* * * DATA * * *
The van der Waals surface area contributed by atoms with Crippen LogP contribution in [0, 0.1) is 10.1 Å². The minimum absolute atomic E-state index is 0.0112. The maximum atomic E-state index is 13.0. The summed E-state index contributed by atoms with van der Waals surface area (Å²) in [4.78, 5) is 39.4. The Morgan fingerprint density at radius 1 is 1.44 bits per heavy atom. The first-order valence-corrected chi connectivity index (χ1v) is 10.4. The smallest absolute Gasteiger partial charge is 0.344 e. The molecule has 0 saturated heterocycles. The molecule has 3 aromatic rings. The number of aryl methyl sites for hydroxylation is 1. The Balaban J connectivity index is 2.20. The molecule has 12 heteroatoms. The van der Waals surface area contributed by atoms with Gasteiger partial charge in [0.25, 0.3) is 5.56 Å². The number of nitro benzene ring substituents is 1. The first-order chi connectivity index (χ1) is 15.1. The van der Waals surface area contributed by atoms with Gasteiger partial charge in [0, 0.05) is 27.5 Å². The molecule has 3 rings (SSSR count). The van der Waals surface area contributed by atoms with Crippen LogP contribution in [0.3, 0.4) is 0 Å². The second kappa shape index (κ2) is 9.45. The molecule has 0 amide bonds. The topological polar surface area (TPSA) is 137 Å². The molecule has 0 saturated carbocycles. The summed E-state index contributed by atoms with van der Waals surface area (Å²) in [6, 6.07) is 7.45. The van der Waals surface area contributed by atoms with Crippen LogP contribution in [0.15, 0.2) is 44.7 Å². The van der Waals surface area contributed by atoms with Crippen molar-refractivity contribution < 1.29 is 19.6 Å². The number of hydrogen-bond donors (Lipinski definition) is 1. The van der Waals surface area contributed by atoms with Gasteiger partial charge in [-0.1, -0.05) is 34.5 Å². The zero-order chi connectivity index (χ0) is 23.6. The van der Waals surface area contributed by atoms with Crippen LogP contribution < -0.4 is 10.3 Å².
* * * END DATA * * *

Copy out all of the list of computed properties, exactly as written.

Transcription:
The van der Waals surface area contributed by atoms with Crippen LogP contribution in [0, 0.1) is 10.1 Å². The minimum absolute atomic E-state index is 0.0112. The maximum atomic E-state index is 13.0. The summed E-state index contributed by atoms with van der Waals surface area (Å²) in [4.78, 5) is 39.4. The Morgan fingerprint density at radius 1 is 1.44 bits per heavy atom. The first-order valence-corrected chi connectivity index (χ1v) is 10.4. The smallest absolute Gasteiger partial charge is 0.344 e. The molecule has 0 saturated heterocycles. The molecule has 3 aromatic rings. The number of aryl methyl sites for hydroxylation is 1. The Balaban J connectivity index is 2.20. The molecule has 12 heteroatoms. The van der Waals surface area contributed by atoms with Gasteiger partial charge in [0.25, 0.3) is 5.56 Å². The number of nitro benzene ring substituents is 1. The first-order chi connectivity index (χ1) is 15.1. The van der Waals surface area contributed by atoms with Gasteiger partial charge in [0, 0.05) is 27.5 Å². The molecule has 3 rings (SSSR count). The van der Waals surface area contributed by atoms with Crippen LogP contribution in [0.3, 0.4) is 0 Å². The second kappa shape index (κ2) is 9.45. The molecule has 0 amide bonds. The topological polar surface area (TPSA) is 137 Å². The molecule has 0 saturated carbocycles. The summed E-state index contributed by atoms with van der Waals surface area (Å²) in [6, 6.07) is 7.45. The van der Waals surface area contributed by atoms with Crippen LogP contribution in [0.15, 0.2) is 44.7 Å². The van der Waals surface area contributed by atoms with Crippen molar-refractivity contribution < 1.29 is 19.6 Å². The number of hydrogen-bond donors (Lipinski definition) is 1. The van der Waals surface area contributed by atoms with Gasteiger partial charge in [-0.1, -0.05) is 34.5 Å². The zero-order chi connectivity index (χ0) is 23.6. The van der Waals surface area contributed by atoms with Crippen LogP contribution < -0.4 is 10.3 Å².